"As if this wasn't enough, my wonderful dog has changed my life completely - all for the better.
"Nine years ago, life was rosy. I worked as a PA and enjoyed keeping fi t by going to the gym and kick-boxing. Then, on November 5, 2001, everything changed when I fell down a pothole. Although I'd dislocated my knee, a strange pain persisted in my chest which doctors at fi rst thought might be a pulmonary embolism. Following CT and MRI scans, shadows were spotted on my lung, but it wasn't until 2004 that a biopsy revealed I had chicken pox calcification, granulomas, and small non-cancerous tumours covering 90 per cent of my lungs. Experts had never seen it before. Because doctors in the UK and Europe don't know what's caused my condition, they can't treat it and the only way to dull the pain is by taking strong painkillers. It would cost £20,000 to travel to America and speak to the world's leading consultants.
"By 2006, I was living on my own and spending all day, every day, in bed trying to get away from the pain. I got more and more depressed and my only relief was spending one day a week shopping with my mum and dad - but it took me the following three days to recover.
"It was around this time that Dad suggested I should think about getting a dog as an incentive to get me up and about. I'd grown up with a lovely yellow Labrador called Barney, who still lived with my parents, and I loved dogs but was worried about whether I'd be able to cope.
"I knew I wanted a small dog who wouldn't need a great deal of exercise and would be good with children, and could play with my niece and nephew. I checked out the local Dogs Trust centres. Ideally, I wanted a rescue, but there weren't any suitable dogs, so I meticulously researched breed after breed and decided on a Cavalier King Charles Spaniel.
"Before I knew it I was in Sheffield checking out a litter of black and tan puppies advertised in the local paper. There were just two 12-week-old puppies left - a dog and a bitch - but the dog seemed a little too lively. The bitch, however, just came and sat next to me quietly. ‘That's never happened before,' the breeder told me, ‘she's normally as loopy as her brother!' But it was too late - I'd fallen in love with Millie and soon she was sitting on my lap in the car, fast asleep on the journey home. She was so easy to train, really affectionate, and never pulled on the lead when I took her out on my crutches, although she pulled when anyone else took her for a walk.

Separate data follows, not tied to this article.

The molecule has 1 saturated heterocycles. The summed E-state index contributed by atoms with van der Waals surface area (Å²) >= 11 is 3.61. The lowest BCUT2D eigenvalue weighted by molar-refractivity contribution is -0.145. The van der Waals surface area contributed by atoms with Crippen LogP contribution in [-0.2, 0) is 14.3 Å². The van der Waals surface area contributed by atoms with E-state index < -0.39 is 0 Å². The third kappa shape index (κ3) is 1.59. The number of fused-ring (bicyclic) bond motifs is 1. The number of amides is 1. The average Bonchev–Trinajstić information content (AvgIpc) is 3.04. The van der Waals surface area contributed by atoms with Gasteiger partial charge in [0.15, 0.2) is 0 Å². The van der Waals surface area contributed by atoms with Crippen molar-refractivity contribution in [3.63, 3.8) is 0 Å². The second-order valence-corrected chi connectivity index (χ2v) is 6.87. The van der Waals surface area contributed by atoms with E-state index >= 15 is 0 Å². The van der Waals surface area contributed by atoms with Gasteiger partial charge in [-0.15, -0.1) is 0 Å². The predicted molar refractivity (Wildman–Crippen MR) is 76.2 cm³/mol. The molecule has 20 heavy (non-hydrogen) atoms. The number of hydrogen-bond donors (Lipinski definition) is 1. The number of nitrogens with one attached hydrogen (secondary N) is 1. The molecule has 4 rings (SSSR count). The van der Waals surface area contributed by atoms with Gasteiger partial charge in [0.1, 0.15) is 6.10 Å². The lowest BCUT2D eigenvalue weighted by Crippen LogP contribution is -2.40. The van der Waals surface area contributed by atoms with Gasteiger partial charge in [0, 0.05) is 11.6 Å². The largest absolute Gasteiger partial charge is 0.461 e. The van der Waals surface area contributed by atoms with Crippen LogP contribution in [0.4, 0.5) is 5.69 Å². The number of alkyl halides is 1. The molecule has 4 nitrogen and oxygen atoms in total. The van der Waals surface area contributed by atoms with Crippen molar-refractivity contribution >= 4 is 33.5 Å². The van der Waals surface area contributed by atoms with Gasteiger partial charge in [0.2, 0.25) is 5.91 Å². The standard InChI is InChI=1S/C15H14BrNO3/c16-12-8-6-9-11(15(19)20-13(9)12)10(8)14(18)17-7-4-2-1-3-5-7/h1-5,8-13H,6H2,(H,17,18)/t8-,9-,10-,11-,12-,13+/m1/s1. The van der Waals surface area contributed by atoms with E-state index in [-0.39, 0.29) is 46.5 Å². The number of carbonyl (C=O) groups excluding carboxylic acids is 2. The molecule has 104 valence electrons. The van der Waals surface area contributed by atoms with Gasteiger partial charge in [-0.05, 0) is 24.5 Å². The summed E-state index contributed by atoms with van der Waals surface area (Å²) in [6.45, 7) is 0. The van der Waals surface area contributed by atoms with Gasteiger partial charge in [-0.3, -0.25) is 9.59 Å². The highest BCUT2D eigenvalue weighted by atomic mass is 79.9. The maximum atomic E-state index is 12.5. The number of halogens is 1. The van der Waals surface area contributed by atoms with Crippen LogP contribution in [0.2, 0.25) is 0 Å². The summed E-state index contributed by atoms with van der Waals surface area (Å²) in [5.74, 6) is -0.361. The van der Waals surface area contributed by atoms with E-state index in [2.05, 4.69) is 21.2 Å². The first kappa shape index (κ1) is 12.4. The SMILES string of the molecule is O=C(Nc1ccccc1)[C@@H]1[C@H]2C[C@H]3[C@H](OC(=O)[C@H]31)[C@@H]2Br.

"Millie seemed to instinctively know if I was in pain and wasn't able to play with her, so she'd be content just to snuggle up close to me.
"Because I constantly felt guilty about whether I was giving Millie enough exercise, I took more painkillers and soon found it easier to get out. I started talking to people on walks and I grew in confidence. She went everywhere with me - even to the supermarket, where she fitted snugly into a pet bag in the front of the trolley!
"While I had lost a lot of friends, Millie - along with my immediate family - provided me with consistency and unconditional love. She didn't judge me and lifted my spirits no end.
"She gave me the confidence to go out with Mum to bingo every Tuesday. It was there that I first noticed Darren. We hit it off instantly and before I knew it, I was falling head over heels for him and he proposed after two weeks! Two months later, Darren had moved in and he gave up his job to become my full-time carer - thankfully, Millie just accepted him as part of the family.
"On November 8, 2008, after doctors had warned I'd never be able to conceive due to having endometriosis as a teenager, I gave birth to James. I'd never been happier, but four weeks later I was devastated when Dad died suddenly. Then in August last year, I noticed that Millie's eyes had become cloudy. The vet explained that she'd got ulcers and gave her some medication, which cleared them up by November. But in March this year the problem returned and she was diagnosed with a deep eye infection, which necessitates expensive weekly trips to the vet's for drops, ointments, antibiotics, and painkillers. The worst case scenario is that Millie could lose both eyes, Millie has had a massive impact on the whole family. but for the moment at least she is stable.
"I'd do anything for her - we owe her everything. Any dog who loves his owner would do what she's done for me, but she's gone way beyond that. Millie's actions meant James didn't become another cot death statistic. If it wasn't for this loving little dog, I would never have met my life partner, got engaged, and had James - I'd still be stuck in my bungalow in bed all day.
"I'm slowly reducing my painkillers and don't even need my crutches any more. Walking Millie is pleasurable physio, not a chore. I'm so proud of her that I nominated her for this year's Dogs Trust Honours - although we didn't win, she will always be a winner in my eyes.
"My mum, Darren, James, Millie, and I are now looking forward to a new life on the south coast where we have found a house not far from the sea. I'm hoping that the clear air will benefit my condition, while Millie will be beside herself with the beach walks. It's the very least she deserves."